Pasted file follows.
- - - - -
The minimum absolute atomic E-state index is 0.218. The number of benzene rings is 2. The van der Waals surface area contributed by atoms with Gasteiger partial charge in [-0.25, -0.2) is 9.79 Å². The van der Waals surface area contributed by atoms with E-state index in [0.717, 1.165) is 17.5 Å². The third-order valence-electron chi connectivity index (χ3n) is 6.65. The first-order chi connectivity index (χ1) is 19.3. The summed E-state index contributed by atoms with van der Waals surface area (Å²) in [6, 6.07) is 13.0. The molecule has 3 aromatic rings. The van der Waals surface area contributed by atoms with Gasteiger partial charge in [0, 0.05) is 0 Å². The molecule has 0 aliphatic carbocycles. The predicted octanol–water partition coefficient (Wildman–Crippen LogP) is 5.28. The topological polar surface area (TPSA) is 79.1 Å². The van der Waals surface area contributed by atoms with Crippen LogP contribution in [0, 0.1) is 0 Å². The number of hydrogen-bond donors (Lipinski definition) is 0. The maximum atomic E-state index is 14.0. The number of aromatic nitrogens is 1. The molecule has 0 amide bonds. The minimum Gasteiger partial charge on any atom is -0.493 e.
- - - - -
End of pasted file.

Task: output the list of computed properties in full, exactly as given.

The minimum absolute atomic E-state index is 0.218. The number of benzene rings is 2. The van der Waals surface area contributed by atoms with Gasteiger partial charge in [-0.25, -0.2) is 9.79 Å². The van der Waals surface area contributed by atoms with E-state index in [0.717, 1.165) is 17.5 Å². The third-order valence-electron chi connectivity index (χ3n) is 6.65. The first-order chi connectivity index (χ1) is 19.3. The summed E-state index contributed by atoms with van der Waals surface area (Å²) in [6, 6.07) is 13.0. The molecule has 3 aromatic rings. The van der Waals surface area contributed by atoms with Gasteiger partial charge in [0, 0.05) is 0 Å². The molecule has 0 aliphatic carbocycles. The predicted octanol–water partition coefficient (Wildman–Crippen LogP) is 5.28. The topological polar surface area (TPSA) is 79.1 Å². The van der Waals surface area contributed by atoms with Crippen LogP contribution in [0, 0.1) is 0 Å². The number of hydrogen-bond donors (Lipinski definition) is 0. The maximum atomic E-state index is 14.0. The number of aromatic nitrogens is 1. The molecule has 0 amide bonds. The minimum Gasteiger partial charge on any atom is -0.493 e.